Bishop von Galen: German Catholicism and National Socialism

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Clemens August Graf von Galen, Bishop of Munster from 1933 until his death in 1946, is renowned for his opposition to Nazism, most notably for his public preaching in 1941 against Hitler's euthanasia project to rid the country of sick, elderly, mentally retarded, and disabled Germans. This provocative and revisionist biographical study of von Galen views him from a different perspective: as a complex figure who moved between dissent and complicity during the Nazi regime, opposing certain elements of National Socialism while choosing to remain silent on issues concerning discrimination, deportation, and the murder of Jews.
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Editorial Reviews

Library Journal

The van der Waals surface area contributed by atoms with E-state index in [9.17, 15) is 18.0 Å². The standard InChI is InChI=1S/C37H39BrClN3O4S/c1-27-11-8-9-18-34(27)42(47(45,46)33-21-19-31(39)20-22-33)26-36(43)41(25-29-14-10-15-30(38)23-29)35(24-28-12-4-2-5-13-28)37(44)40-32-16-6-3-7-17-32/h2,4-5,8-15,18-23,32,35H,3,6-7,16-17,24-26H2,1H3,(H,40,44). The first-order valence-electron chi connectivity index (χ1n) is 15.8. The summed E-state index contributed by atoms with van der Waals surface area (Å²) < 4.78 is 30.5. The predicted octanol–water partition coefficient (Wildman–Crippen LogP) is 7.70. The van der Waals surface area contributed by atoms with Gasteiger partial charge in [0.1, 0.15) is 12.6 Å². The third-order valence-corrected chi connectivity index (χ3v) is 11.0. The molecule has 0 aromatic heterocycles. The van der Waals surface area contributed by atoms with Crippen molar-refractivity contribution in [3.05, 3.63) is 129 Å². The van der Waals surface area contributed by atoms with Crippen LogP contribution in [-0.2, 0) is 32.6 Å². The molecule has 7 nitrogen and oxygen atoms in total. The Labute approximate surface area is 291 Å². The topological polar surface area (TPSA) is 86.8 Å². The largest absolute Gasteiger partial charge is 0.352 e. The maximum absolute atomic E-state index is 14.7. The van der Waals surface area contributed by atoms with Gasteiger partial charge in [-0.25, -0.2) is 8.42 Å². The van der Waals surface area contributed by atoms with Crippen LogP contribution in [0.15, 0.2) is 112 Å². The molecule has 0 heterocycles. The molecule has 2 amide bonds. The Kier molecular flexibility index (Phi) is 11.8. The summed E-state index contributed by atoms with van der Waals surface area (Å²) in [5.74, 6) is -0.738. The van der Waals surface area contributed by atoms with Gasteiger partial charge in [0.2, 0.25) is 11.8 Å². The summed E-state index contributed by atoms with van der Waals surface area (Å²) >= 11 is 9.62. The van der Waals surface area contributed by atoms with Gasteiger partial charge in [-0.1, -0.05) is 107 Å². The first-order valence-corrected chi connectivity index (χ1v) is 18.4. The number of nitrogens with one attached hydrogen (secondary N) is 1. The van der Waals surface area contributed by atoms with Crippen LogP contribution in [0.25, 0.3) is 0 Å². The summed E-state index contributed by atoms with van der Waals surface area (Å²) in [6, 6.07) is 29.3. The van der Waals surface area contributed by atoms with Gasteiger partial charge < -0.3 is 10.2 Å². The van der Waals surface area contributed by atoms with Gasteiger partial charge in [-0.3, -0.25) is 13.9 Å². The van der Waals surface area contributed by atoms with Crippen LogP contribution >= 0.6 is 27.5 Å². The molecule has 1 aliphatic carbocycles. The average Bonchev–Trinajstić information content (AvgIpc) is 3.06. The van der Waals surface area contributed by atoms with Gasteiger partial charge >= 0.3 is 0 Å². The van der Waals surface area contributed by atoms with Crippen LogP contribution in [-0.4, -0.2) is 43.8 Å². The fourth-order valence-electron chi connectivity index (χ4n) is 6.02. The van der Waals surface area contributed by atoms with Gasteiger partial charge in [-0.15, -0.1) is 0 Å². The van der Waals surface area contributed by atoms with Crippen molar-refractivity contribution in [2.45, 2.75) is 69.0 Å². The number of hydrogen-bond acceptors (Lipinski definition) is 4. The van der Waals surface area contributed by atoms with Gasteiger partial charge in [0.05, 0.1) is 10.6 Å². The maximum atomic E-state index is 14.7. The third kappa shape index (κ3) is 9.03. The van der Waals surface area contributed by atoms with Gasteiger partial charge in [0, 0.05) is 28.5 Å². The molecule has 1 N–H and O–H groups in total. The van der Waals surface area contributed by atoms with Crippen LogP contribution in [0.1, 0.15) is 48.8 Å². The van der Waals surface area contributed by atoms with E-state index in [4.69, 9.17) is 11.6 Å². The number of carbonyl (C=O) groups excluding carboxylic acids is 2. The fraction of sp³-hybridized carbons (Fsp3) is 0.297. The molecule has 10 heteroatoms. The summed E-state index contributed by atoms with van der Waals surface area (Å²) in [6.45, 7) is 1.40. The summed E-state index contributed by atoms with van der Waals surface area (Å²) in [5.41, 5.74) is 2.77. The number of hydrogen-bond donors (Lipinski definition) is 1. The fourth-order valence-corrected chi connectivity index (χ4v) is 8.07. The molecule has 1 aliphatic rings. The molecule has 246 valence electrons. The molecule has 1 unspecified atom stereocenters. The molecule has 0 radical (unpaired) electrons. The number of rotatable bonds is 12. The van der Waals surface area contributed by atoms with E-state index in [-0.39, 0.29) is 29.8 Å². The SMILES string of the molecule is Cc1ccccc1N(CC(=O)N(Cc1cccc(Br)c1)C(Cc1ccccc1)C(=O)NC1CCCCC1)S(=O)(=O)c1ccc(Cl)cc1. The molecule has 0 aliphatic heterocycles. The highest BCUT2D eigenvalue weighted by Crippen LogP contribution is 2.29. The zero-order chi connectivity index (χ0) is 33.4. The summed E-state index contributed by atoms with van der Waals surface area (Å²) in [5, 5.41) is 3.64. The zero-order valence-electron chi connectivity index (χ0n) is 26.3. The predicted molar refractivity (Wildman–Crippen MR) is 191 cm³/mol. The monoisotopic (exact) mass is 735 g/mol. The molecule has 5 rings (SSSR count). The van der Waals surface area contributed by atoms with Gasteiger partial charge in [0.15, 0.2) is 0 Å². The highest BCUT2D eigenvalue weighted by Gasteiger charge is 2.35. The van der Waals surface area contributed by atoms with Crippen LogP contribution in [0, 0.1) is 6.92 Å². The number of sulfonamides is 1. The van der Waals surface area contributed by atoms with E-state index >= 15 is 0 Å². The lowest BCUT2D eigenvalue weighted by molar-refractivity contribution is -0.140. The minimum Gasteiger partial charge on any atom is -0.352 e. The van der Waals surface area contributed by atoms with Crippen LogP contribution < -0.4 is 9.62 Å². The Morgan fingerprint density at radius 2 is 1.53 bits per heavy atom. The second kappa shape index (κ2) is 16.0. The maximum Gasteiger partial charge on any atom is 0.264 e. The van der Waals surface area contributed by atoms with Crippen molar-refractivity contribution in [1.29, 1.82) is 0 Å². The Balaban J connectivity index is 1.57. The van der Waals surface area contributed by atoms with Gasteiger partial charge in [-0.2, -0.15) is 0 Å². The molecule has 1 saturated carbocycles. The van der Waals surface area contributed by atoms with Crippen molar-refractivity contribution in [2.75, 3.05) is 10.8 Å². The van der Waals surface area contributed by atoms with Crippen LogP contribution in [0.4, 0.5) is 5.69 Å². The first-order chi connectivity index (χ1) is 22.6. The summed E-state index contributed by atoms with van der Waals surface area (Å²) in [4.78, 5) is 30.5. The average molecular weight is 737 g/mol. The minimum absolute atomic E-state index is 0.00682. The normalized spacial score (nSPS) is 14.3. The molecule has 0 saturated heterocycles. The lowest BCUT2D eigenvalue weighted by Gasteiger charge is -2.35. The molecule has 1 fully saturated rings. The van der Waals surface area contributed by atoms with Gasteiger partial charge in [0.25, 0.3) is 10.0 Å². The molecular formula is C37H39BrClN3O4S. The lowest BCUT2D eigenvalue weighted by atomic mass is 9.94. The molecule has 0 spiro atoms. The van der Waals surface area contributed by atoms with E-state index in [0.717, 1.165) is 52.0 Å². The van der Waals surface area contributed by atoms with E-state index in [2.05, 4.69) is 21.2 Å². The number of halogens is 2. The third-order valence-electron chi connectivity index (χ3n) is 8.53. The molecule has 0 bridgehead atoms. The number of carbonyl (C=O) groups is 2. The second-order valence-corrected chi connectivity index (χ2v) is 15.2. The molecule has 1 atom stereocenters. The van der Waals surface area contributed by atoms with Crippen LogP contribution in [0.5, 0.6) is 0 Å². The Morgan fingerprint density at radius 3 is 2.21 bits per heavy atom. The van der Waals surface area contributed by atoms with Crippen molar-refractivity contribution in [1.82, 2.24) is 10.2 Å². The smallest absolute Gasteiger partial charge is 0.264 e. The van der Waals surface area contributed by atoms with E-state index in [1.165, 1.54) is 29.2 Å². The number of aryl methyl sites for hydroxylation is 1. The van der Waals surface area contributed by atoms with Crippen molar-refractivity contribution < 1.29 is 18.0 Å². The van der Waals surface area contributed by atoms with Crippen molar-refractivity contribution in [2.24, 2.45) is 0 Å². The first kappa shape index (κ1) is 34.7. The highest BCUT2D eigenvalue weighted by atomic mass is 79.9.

These books attempt to document similar topics but in very different ways. At first glance, Becker's would seem the more narrowly focused, dealing as it does only with art work in Chicago public schools. (Becker is vice president of the Chicago Conservation Center.) In truth, it is the more interesting, informative, and generally appealing: what city or town in America does not have at least one federally funded mural that came into being as a result of the New Deal Project (or the earlier, less familiar Progressive Era movement)? Chicago has always had the greatest concentration of this type of art, and this text is the first comprehensive catalog of existing work. Owing to neglect, vandalism, and changing tastes, many were badly damaged and went largely unnoticed until 1994, when the largest mural preservation program of its kind was inaugurated in Chicago. This book provides information on the project, as well as biographical information on the artists, a checklist of all the murals, more than 250 color photographs, and a separate listing of schools with murals (plus addresses). There is an excellent glossary and noteworthy essays by historians, curators, and conservators who worked on the project. All in all, this is a very useful tool for any art collection. The same cannot be said for Hemingway's effort to write, from a Marxist perspective, "a history of the Communist movement in the U.S. as it bore on the visual arts." Instead, Hemingway (University Coll., London) provides an overwhelming amount of detail on the squabblings of leftist factions and covers the role of the federal government in subsidizing their artists. The almost 200 politically charged illustrations reproduce paintings, prints, murals, drawings, periodical covers, cartoons, and a few sculptures, but comments on the works range from only a couple of words to ten lines. The index is excellent and the research is apparent, but the book will appeal only to those with a great appetite for the minutiae of leftist infighting.-Margarete Gross, Chicago P.L. Copyright 2003 Cahners Business Information.